Chestnut Lodge

chestnut lodge

I have mentored 10 or 12 graduate social work interns over the years and always gave them the same advice: try and spend at least a few years working in an inpatient psychiatric hospital. This is where you get to see mental health diagnoses in their most acute and serious stages, which helps you to gain a better understanding of the full spectrum of disorders.

I have worked in a state hospital, private hospital and a psych unit of a general hospital. This story is about my experience at Chestnut Lodge, a former private psychiatric hospital in Rockville, Maryland. This was my first job after getting my Mental Health Associate degree from Montgomery College. It was 1977 and I was 21 years old. I was working the evening shift as a psychiatric technician. This allowed me to continue to go to school full time at University of Maryland, while working full time — not the best recipe for attending college but since I was paying for school myself, I didn’t have much choice. And I figured that if I was going to have a job it would be best for me to have one in my field.

Chestnut Lodge was an interesting place, known for the site of the book and movie “I Never Promised You a Rose Garden,” an autobiographical account of a patient’s experience there and “Lilith” starring Warren Beatty. In its heyday, it was an internationally well-respected psychoanalytic hospital and the home of Frieda Fromm-Reichmann, an internationally known German psychoanalyst, who not only was on the staff but also lived there. “The Lodge” was known for treating patients with 5 days a week psychoanalysis and for the non-use of medications, even at a time when the understanding of schizophrenia and brain chemistry was changing our previously held beliefs about how to treat these disorders.

Since I worked the evening shift I had a lot of time to spend with the patients. We escorted them to dinner and afterwards we talked, played music and spent a lot of down-time with them. I was fortunate to see firsthand what non-medicated schizophrenia, bipolar disorder, delusional disorder and other conditions I had only read about in abnormal psychology textbooks REALLY looked like. Trust me, it was not always pretty. And oftentimes it was downright dangerous.

It was not uncommon for a patient to become irritated, enraged and sometimes violent. It was the job of the staff to manage this, without the use of medication. We were trained in “packing” patients in ice cold sheets. There were usually three or four of us that apprehended them (sometimes 8-10, depending on how big and out of control they were), and maneuvered them over to a bed where sheets that had been “on ice” were unfolded and they were wrapped in them like mummies. They were usually quite resistant and often violent and our #1 job was to make sure we didn’t get hurt and our #2 job was to make sure that the patient didn’t get hurt. Trying to prevent someone from hurting themselves while they are simultaneously trying to harm you was not always the easiest job. Once it was clear that they couldn’t move they usually settled down. Between that and the freezing cold, “being packed” had an amazingly instantaneous effect of calming the patient. Not unlike a shot of Thorazine but much more natural. A hot water bottle was placed at the top of their head and at the bottom of their feet. Someone always had to stay with them the entire time and they usually stayed in this position for a couple of hours. Even though this sounds torturous, many patients often asked to be packed because they liked the feeling of safety and security that it gave them. It was not uncommon for patients to receive psychoanalysis while they were wrapped in the sheets.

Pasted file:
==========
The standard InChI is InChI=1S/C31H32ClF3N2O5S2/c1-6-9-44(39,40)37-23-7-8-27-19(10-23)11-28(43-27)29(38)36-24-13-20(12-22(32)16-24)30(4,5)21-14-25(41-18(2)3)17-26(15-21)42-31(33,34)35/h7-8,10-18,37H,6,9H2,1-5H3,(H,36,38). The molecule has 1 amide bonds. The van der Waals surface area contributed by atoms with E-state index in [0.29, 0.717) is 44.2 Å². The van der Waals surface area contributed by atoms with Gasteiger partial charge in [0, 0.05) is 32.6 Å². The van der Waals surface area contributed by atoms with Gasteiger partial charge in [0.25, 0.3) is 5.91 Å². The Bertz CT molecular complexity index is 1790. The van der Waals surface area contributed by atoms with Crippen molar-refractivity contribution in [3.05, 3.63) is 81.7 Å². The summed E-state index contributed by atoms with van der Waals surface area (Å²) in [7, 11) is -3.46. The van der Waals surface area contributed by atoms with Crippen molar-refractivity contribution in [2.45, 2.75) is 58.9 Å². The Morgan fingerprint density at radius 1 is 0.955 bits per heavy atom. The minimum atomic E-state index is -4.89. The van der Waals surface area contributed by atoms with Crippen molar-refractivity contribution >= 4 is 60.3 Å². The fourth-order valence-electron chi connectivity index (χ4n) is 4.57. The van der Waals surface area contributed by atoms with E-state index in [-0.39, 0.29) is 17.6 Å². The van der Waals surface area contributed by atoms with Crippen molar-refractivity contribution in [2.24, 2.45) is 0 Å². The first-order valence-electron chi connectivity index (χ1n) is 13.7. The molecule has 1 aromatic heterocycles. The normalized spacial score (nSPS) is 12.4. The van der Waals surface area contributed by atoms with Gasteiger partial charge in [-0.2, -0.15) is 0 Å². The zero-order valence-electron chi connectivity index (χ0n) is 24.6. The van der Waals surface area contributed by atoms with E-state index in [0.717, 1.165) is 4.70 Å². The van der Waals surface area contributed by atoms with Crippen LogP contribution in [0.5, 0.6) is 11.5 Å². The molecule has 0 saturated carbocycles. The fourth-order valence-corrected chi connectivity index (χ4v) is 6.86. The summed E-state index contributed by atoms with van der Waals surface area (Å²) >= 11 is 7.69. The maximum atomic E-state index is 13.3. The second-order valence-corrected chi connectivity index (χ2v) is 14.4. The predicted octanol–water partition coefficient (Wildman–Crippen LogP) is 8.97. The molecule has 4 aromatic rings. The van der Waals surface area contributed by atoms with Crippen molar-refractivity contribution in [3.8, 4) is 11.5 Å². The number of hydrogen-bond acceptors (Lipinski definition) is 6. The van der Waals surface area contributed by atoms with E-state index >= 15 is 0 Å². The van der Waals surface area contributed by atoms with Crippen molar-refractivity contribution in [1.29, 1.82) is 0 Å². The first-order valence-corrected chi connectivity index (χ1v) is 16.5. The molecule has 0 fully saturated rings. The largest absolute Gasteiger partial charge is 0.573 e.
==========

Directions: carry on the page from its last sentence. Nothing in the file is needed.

The staff who trained me were mostly ex-military, Vietnam vets. Great guys, but they often were dealing with their own PTSD issues. While it was extremely reassuring to know that these guys always had my back, and I certainly had theirs, there were some moments where the patients had to be protected from the staff, not many, but it did keep you on your toes. I am sure they saw me as this young “do-good hippie” that wanted to connect with patients and maybe wasn’t as always as fearful of the patients as they were. I made a connection with a patient who was a professional golfer and part of my job was to take him and another patient to play 18 holes of golf every week at the course on Falls Road. The site of these two guys with unkempt beards and long hair on the golf course and me as their “chaperone” often resulted in open-mouthed stares from the other golfers.

Even though I was only there for two years, one of my big successes was organizing a dinner out at a local restaurant for the whole unit of 24 patients. The staff did not back me on this, they thought it was insane. I reminded them that we did, after all, work in an insane asylum, so what was the big deal? Fortunately, the Unit Psychiatrist, Dr. Rappaport, a very kind man, backed me and we somehow pulled it off. Just think about the boat trip scene from “One Flew Over the Cuckoo’s Nest” and notch it down a bit, and that was our evening. I remember to this day a crotchety old patient who had been at The Lodge for years, who I never saw smile. But he couldn’t help himself that night and smiled through the whole evening. THAT made all of the trouble we had to go through to make this happen even more worth it.

There were many things I learned from this brief stint in my career but the words of Carl Jung summed up these lessons the best: “Know all the theories, master all the techniques, but as you touch a human soul, be just another human soul.”